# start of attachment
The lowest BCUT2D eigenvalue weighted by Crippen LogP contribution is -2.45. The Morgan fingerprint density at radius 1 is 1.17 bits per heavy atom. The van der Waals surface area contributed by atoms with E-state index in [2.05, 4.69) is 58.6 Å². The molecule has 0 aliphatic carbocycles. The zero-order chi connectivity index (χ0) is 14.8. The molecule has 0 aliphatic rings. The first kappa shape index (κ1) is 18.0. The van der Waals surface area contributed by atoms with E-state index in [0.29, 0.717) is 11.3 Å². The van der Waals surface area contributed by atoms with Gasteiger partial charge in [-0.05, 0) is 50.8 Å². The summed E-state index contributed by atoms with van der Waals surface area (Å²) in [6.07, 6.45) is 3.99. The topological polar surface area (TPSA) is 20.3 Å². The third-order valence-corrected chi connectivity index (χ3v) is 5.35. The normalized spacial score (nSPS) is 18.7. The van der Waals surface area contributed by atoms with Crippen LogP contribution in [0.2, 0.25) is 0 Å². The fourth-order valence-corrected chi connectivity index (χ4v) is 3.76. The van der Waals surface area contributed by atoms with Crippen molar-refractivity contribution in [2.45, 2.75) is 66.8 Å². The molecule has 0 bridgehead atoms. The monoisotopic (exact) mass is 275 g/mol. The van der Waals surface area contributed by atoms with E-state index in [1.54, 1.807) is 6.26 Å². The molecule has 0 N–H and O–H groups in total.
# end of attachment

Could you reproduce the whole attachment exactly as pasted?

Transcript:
The lowest BCUT2D eigenvalue weighted by Crippen LogP contribution is -2.45. The Morgan fingerprint density at radius 1 is 1.17 bits per heavy atom. The van der Waals surface area contributed by atoms with E-state index in [2.05, 4.69) is 58.6 Å². The molecule has 0 aliphatic carbocycles. The zero-order chi connectivity index (χ0) is 14.8. The molecule has 0 aliphatic rings. The first kappa shape index (κ1) is 18.0. The van der Waals surface area contributed by atoms with E-state index in [0.29, 0.717) is 11.3 Å². The van der Waals surface area contributed by atoms with Gasteiger partial charge in [-0.05, 0) is 50.8 Å². The summed E-state index contributed by atoms with van der Waals surface area (Å²) in [6.07, 6.45) is 3.99. The topological polar surface area (TPSA) is 20.3 Å². The third-order valence-corrected chi connectivity index (χ3v) is 5.35. The normalized spacial score (nSPS) is 18.7. The van der Waals surface area contributed by atoms with Crippen LogP contribution in [0.2, 0.25) is 0 Å². The fourth-order valence-corrected chi connectivity index (χ4v) is 3.76. The van der Waals surface area contributed by atoms with Crippen molar-refractivity contribution in [2.45, 2.75) is 66.8 Å². The molecule has 0 bridgehead atoms. The monoisotopic (exact) mass is 275 g/mol. The van der Waals surface area contributed by atoms with E-state index in [1.54, 1.807) is 6.26 Å². The molecule has 0 N–H and O–H groups in total.